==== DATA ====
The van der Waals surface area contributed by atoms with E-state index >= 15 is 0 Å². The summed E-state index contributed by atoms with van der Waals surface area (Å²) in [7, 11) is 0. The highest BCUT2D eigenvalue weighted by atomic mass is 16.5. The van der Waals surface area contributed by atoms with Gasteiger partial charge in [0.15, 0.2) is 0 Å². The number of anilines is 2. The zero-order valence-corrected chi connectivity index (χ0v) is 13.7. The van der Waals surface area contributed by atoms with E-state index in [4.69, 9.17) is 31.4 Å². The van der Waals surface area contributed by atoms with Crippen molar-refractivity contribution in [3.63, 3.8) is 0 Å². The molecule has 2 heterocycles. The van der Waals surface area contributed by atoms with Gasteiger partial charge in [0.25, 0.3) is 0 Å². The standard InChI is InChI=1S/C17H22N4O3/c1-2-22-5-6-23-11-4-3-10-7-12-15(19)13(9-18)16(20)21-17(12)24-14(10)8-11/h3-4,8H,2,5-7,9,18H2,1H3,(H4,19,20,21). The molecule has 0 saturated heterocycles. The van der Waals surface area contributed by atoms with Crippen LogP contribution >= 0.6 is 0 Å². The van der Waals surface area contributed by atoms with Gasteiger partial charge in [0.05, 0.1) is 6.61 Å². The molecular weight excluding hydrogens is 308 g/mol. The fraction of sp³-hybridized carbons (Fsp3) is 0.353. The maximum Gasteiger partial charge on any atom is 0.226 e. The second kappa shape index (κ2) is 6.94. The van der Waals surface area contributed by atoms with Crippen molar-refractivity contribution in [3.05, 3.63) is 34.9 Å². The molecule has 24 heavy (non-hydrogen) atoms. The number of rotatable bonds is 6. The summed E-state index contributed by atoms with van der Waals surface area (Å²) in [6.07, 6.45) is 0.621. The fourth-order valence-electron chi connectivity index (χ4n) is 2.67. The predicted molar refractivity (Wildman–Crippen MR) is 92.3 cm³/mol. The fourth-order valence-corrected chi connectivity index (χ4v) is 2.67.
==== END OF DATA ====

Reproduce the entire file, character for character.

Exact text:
The van der Waals surface area contributed by atoms with E-state index >= 15 is 0 Å². The summed E-state index contributed by atoms with van der Waals surface area (Å²) in [7, 11) is 0. The highest BCUT2D eigenvalue weighted by atomic mass is 16.5. The van der Waals surface area contributed by atoms with Gasteiger partial charge in [0.15, 0.2) is 0 Å². The number of anilines is 2. The zero-order valence-corrected chi connectivity index (χ0v) is 13.7. The van der Waals surface area contributed by atoms with E-state index in [4.69, 9.17) is 31.4 Å². The van der Waals surface area contributed by atoms with Crippen molar-refractivity contribution in [3.63, 3.8) is 0 Å². The molecule has 2 heterocycles. The van der Waals surface area contributed by atoms with Gasteiger partial charge in [0.25, 0.3) is 0 Å². The standard InChI is InChI=1S/C17H22N4O3/c1-2-22-5-6-23-11-4-3-10-7-12-15(19)13(9-18)16(20)21-17(12)24-14(10)8-11/h3-4,8H,2,5-7,9,18H2,1H3,(H4,19,20,21). The molecule has 0 saturated heterocycles. The van der Waals surface area contributed by atoms with Crippen LogP contribution >= 0.6 is 0 Å². The van der Waals surface area contributed by atoms with Gasteiger partial charge in [0.05, 0.1) is 6.61 Å². The molecular weight excluding hydrogens is 308 g/mol. The fraction of sp³-hybridized carbons (Fsp3) is 0.353. The maximum Gasteiger partial charge on any atom is 0.226 e. The second kappa shape index (κ2) is 6.94. The van der Waals surface area contributed by atoms with Crippen molar-refractivity contribution in [3.05, 3.63) is 34.9 Å². The molecule has 24 heavy (non-hydrogen) atoms. The number of rotatable bonds is 6. The summed E-state index contributed by atoms with van der Waals surface area (Å²) in [6.07, 6.45) is 0.621. The fourth-order valence-electron chi connectivity index (χ4n) is 2.67. The predicted molar refractivity (Wildman–Crippen MR) is 92.3 cm³/mol. The fourth-order valence-corrected chi connectivity index (χ4v) is 2.67.